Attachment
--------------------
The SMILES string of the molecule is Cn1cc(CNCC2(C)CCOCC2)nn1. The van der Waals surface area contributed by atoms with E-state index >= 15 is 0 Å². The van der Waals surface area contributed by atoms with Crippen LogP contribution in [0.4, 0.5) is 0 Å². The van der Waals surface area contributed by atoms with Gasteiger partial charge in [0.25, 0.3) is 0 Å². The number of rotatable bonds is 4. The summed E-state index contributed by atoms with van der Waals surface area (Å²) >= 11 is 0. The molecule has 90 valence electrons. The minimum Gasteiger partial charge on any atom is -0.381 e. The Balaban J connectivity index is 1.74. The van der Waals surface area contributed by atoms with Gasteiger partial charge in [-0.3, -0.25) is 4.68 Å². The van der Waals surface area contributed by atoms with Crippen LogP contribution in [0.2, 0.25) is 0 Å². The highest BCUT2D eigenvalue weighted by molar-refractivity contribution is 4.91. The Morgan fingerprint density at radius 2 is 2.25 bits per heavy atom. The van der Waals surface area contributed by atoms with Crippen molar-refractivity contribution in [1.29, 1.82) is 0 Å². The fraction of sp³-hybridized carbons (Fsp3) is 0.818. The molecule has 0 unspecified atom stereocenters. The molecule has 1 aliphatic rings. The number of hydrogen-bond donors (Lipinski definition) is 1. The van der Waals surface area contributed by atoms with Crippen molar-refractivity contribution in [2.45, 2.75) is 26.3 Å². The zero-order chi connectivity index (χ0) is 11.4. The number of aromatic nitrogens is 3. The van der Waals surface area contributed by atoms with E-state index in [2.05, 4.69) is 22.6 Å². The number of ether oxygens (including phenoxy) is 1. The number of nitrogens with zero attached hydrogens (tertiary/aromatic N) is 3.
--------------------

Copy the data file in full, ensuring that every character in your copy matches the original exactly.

The SMILES string of the molecule is Cn1cc(CNCC2(C)CCOCC2)nn1. The van der Waals surface area contributed by atoms with E-state index >= 15 is 0 Å². The van der Waals surface area contributed by atoms with Crippen LogP contribution in [0.4, 0.5) is 0 Å². The van der Waals surface area contributed by atoms with Gasteiger partial charge in [0.25, 0.3) is 0 Å². The number of rotatable bonds is 4. The summed E-state index contributed by atoms with van der Waals surface area (Å²) >= 11 is 0. The molecule has 90 valence electrons. The minimum Gasteiger partial charge on any atom is -0.381 e. The Balaban J connectivity index is 1.74. The van der Waals surface area contributed by atoms with Gasteiger partial charge in [-0.3, -0.25) is 4.68 Å². The van der Waals surface area contributed by atoms with Crippen LogP contribution in [0.2, 0.25) is 0 Å². The highest BCUT2D eigenvalue weighted by molar-refractivity contribution is 4.91. The Morgan fingerprint density at radius 2 is 2.25 bits per heavy atom. The van der Waals surface area contributed by atoms with Crippen molar-refractivity contribution in [1.29, 1.82) is 0 Å². The fraction of sp³-hybridized carbons (Fsp3) is 0.818. The molecule has 0 unspecified atom stereocenters. The molecule has 1 aliphatic rings. The number of hydrogen-bond donors (Lipinski definition) is 1. The van der Waals surface area contributed by atoms with Crippen molar-refractivity contribution in [2.45, 2.75) is 26.3 Å². The zero-order chi connectivity index (χ0) is 11.4. The number of aromatic nitrogens is 3. The van der Waals surface area contributed by atoms with E-state index in [2.05, 4.69) is 22.6 Å². The number of ether oxygens (including phenoxy) is 1. The number of nitrogens with zero attached hydrogens (tertiary/aromatic N) is 3.